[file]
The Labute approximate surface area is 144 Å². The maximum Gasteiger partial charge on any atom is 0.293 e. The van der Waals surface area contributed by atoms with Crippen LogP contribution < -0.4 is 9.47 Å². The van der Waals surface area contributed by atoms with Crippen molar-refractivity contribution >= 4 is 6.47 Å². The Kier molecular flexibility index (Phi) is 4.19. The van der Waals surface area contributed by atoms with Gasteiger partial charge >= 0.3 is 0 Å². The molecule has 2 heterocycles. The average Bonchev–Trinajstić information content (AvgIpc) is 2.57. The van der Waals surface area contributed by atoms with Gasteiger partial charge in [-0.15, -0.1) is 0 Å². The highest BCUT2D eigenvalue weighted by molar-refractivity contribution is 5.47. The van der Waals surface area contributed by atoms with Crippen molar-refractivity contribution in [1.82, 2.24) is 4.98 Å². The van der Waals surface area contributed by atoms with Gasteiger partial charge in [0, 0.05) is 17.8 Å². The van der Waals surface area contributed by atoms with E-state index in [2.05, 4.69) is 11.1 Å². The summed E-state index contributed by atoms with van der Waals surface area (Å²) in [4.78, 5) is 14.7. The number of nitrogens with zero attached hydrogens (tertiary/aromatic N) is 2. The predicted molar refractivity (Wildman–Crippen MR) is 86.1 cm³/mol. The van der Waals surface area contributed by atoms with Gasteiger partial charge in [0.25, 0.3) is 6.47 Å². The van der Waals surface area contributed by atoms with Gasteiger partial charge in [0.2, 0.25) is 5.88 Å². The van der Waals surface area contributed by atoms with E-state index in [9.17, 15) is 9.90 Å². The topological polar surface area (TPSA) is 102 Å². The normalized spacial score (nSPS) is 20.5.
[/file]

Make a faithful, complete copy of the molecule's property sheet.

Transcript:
The Labute approximate surface area is 144 Å². The maximum Gasteiger partial charge on any atom is 0.293 e. The van der Waals surface area contributed by atoms with Crippen LogP contribution < -0.4 is 9.47 Å². The van der Waals surface area contributed by atoms with Crippen molar-refractivity contribution >= 4 is 6.47 Å². The Kier molecular flexibility index (Phi) is 4.19. The van der Waals surface area contributed by atoms with Gasteiger partial charge >= 0.3 is 0 Å². The molecule has 2 heterocycles. The average Bonchev–Trinajstić information content (AvgIpc) is 2.57. The van der Waals surface area contributed by atoms with Gasteiger partial charge in [-0.15, -0.1) is 0 Å². The highest BCUT2D eigenvalue weighted by molar-refractivity contribution is 5.47. The van der Waals surface area contributed by atoms with Crippen molar-refractivity contribution in [1.82, 2.24) is 4.98 Å². The van der Waals surface area contributed by atoms with Gasteiger partial charge in [0, 0.05) is 17.8 Å². The van der Waals surface area contributed by atoms with E-state index in [2.05, 4.69) is 11.1 Å². The summed E-state index contributed by atoms with van der Waals surface area (Å²) in [4.78, 5) is 14.7. The number of nitrogens with zero attached hydrogens (tertiary/aromatic N) is 2. The predicted molar refractivity (Wildman–Crippen MR) is 86.1 cm³/mol. The van der Waals surface area contributed by atoms with Gasteiger partial charge in [0.25, 0.3) is 6.47 Å². The van der Waals surface area contributed by atoms with Gasteiger partial charge in [0.2, 0.25) is 5.88 Å². The van der Waals surface area contributed by atoms with E-state index in [9.17, 15) is 9.90 Å². The topological polar surface area (TPSA) is 102 Å². The normalized spacial score (nSPS) is 20.5.